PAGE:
The overgrown fleece of Britain’s formerly loneliest sheep is to be auctioned off for charity, her rescuers have confirmed.
Fiona the ewe arrived at Dalscone Farm in Dumfries on Saturday after being rescued by specialist climbing teams, following her stranding on a rocky outcrop near Brora for two years.
The three-year-old ewe, who is said to be “settling into her new home nicely”, now has a new look after her overgrown fleece was trimmed with hand shearers and sent to an expert knitter.
It comes as protesters who believed Fiona would be sent to a “petting zoo” have since apologised to the farm.
Wooldale Wool is crafting items from the fleece that will go on sale to support the Scottish Society for the Prevention of Cruelty to Animals (SSPCA) and RSABI, the Scottish branch of a mental health charity for farmers.
Ellis, from Dalscone Farm Fun, told STV News: “Fiona is doing really well and settling into her new home nicely.
“We had the vets out on Monday to give her a few health inspections and she’s possibly healthier than most sheep in the UK at the moment, though a little rounder than most as well.
“The plan is to get some items made out of her fleece and all money raised will go to charity.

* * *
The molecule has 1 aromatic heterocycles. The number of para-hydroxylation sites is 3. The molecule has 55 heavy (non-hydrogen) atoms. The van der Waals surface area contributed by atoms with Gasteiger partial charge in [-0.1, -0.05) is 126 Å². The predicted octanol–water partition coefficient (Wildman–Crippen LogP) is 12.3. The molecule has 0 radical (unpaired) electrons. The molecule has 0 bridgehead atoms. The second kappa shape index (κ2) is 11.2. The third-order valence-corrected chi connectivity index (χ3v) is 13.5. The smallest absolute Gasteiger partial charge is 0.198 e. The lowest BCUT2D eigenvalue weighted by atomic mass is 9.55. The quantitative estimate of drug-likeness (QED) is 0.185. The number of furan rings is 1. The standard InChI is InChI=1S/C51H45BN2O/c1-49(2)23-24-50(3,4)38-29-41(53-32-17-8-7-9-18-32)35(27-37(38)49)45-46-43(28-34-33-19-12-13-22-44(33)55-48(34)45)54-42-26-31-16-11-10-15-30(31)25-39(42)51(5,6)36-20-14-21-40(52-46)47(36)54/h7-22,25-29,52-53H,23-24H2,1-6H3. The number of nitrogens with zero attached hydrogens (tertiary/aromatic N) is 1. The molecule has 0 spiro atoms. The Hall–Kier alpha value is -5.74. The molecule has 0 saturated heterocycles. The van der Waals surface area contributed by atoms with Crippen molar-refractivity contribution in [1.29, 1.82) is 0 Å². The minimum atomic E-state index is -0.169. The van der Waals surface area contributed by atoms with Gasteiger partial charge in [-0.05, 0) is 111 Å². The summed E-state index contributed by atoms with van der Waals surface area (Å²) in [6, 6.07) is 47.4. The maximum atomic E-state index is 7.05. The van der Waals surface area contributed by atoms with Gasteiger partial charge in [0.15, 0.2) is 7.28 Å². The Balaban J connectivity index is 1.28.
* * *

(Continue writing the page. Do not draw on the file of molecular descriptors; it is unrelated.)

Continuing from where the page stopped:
“Because we’ve also had people message asking to donate to her we’ve just set up a Just Giving page called ‘Fiona’s Fund’ where all money raised from that is going to charity.
“It will be split 50/50 between RSABI who provide emotional, practical and financial support to farmers and agriculture workers going through tough times, and the Scottish SPCA who do so much for animals across Scotland and to help them provide rope access training to their officers so that no other animal has to go through anything similar to Fiona.”
Fiona’s story stirred up a social media frenzy and a dispute emerged between animal activist group Animal Rising and Dalscone Farm.
Police were summoned to the estate on Sunday after activists were accused of harassing the staff there.
Animal Rising have since apologised to the Dalscone Farm staff for any distress caused to staff and the family that live on the farm.
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